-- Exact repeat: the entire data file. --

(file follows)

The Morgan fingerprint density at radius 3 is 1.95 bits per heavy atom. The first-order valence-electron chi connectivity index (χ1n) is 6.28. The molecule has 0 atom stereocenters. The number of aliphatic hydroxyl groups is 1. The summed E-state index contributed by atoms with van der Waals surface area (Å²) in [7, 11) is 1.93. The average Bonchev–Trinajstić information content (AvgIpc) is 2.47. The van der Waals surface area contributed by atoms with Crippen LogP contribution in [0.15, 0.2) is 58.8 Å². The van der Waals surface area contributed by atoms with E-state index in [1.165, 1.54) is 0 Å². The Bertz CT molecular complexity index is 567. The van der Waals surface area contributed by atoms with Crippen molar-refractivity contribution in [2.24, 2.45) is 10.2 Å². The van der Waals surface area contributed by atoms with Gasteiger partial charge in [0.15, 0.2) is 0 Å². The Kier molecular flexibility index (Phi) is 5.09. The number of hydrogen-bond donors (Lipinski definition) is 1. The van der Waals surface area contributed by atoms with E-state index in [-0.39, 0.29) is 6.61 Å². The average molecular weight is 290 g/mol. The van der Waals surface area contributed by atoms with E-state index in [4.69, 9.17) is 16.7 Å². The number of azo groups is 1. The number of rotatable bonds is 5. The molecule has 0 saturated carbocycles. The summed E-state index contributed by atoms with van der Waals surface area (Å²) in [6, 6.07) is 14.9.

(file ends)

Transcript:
The Morgan fingerprint density at radius 3 is 1.95 bits per heavy atom. The first-order valence-electron chi connectivity index (χ1n) is 6.28. The molecule has 0 atom stereocenters. The number of aliphatic hydroxyl groups is 1. The summed E-state index contributed by atoms with van der Waals surface area (Å²) in [7, 11) is 1.93. The average Bonchev–Trinajstić information content (AvgIpc) is 2.47. The van der Waals surface area contributed by atoms with Crippen LogP contribution in [0.15, 0.2) is 58.8 Å². The van der Waals surface area contributed by atoms with E-state index in [1.165, 1.54) is 0 Å². The Bertz CT molecular complexity index is 567. The van der Waals surface area contributed by atoms with Crippen molar-refractivity contribution in [2.24, 2.45) is 10.2 Å². The van der Waals surface area contributed by atoms with Gasteiger partial charge in [0.15, 0.2) is 0 Å². The Kier molecular flexibility index (Phi) is 5.09. The number of hydrogen-bond donors (Lipinski definition) is 1. The van der Waals surface area contributed by atoms with E-state index in [-0.39, 0.29) is 6.61 Å². The average molecular weight is 290 g/mol. The van der Waals surface area contributed by atoms with E-state index in [4.69, 9.17) is 16.7 Å². The number of azo groups is 1. The number of rotatable bonds is 5. The molecule has 0 saturated carbocycles. The summed E-state index contributed by atoms with van der Waals surface area (Å²) in [6, 6.07) is 14.9.